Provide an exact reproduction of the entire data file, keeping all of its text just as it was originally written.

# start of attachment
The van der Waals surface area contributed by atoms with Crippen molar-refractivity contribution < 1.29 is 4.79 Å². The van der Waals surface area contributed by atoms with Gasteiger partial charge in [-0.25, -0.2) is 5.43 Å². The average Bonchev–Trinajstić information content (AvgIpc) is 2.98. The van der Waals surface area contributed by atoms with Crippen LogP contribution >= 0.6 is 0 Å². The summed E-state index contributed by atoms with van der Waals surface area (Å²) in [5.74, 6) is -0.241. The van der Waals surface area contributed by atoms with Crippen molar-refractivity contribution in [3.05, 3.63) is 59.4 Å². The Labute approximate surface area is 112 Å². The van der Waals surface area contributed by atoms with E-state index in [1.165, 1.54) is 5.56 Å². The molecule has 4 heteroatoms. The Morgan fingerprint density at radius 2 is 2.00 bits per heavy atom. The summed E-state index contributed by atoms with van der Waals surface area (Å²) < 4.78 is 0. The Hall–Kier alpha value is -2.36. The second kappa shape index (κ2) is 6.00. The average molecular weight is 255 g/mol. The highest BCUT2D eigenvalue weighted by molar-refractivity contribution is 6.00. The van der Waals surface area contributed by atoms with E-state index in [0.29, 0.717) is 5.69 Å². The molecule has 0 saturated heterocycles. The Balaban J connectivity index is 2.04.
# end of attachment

The van der Waals surface area contributed by atoms with Crippen molar-refractivity contribution < 1.29 is 4.79 Å². The van der Waals surface area contributed by atoms with Gasteiger partial charge in [-0.25, -0.2) is 5.43 Å². The average Bonchev–Trinajstić information content (AvgIpc) is 2.98. The van der Waals surface area contributed by atoms with Crippen LogP contribution >= 0.6 is 0 Å². The summed E-state index contributed by atoms with van der Waals surface area (Å²) in [5.74, 6) is -0.241. The van der Waals surface area contributed by atoms with Crippen molar-refractivity contribution in [3.05, 3.63) is 59.4 Å². The Labute approximate surface area is 112 Å². The van der Waals surface area contributed by atoms with E-state index in [1.165, 1.54) is 5.56 Å². The molecule has 4 heteroatoms. The Morgan fingerprint density at radius 2 is 2.00 bits per heavy atom. The summed E-state index contributed by atoms with van der Waals surface area (Å²) < 4.78 is 0. The Hall–Kier alpha value is -2.36. The second kappa shape index (κ2) is 6.00. The average molecular weight is 255 g/mol. The highest BCUT2D eigenvalue weighted by molar-refractivity contribution is 6.00. The van der Waals surface area contributed by atoms with E-state index in [0.29, 0.717) is 5.69 Å². The molecule has 0 saturated heterocycles. The Balaban J connectivity index is 2.04.